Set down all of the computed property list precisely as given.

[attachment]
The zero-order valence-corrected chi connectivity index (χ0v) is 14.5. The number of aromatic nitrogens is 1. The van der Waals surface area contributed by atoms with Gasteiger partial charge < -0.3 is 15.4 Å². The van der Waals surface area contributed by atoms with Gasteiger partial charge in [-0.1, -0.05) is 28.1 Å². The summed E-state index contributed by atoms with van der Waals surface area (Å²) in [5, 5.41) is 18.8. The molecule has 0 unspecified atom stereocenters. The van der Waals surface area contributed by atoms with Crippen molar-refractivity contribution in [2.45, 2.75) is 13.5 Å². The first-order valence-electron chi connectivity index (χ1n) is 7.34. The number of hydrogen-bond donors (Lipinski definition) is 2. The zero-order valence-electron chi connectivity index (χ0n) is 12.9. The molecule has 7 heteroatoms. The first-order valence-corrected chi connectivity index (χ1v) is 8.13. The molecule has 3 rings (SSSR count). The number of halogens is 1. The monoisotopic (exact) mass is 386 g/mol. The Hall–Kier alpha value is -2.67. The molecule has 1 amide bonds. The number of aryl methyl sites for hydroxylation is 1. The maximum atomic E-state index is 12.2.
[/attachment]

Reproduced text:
The zero-order valence-corrected chi connectivity index (χ0v) is 14.5. The number of aromatic nitrogens is 1. The van der Waals surface area contributed by atoms with Gasteiger partial charge < -0.3 is 15.4 Å². The van der Waals surface area contributed by atoms with Gasteiger partial charge in [-0.1, -0.05) is 28.1 Å². The summed E-state index contributed by atoms with van der Waals surface area (Å²) in [5, 5.41) is 18.8. The molecule has 0 unspecified atom stereocenters. The van der Waals surface area contributed by atoms with Crippen molar-refractivity contribution in [2.45, 2.75) is 13.5 Å². The first-order valence-electron chi connectivity index (χ1n) is 7.34. The number of hydrogen-bond donors (Lipinski definition) is 2. The zero-order valence-electron chi connectivity index (χ0n) is 12.9. The molecule has 7 heteroatoms. The first-order valence-corrected chi connectivity index (χ1v) is 8.13. The molecule has 3 rings (SSSR count). The number of halogens is 1. The monoisotopic (exact) mass is 386 g/mol. The Hall–Kier alpha value is -2.67. The molecule has 1 amide bonds. The number of aryl methyl sites for hydroxylation is 1. The maximum atomic E-state index is 12.2.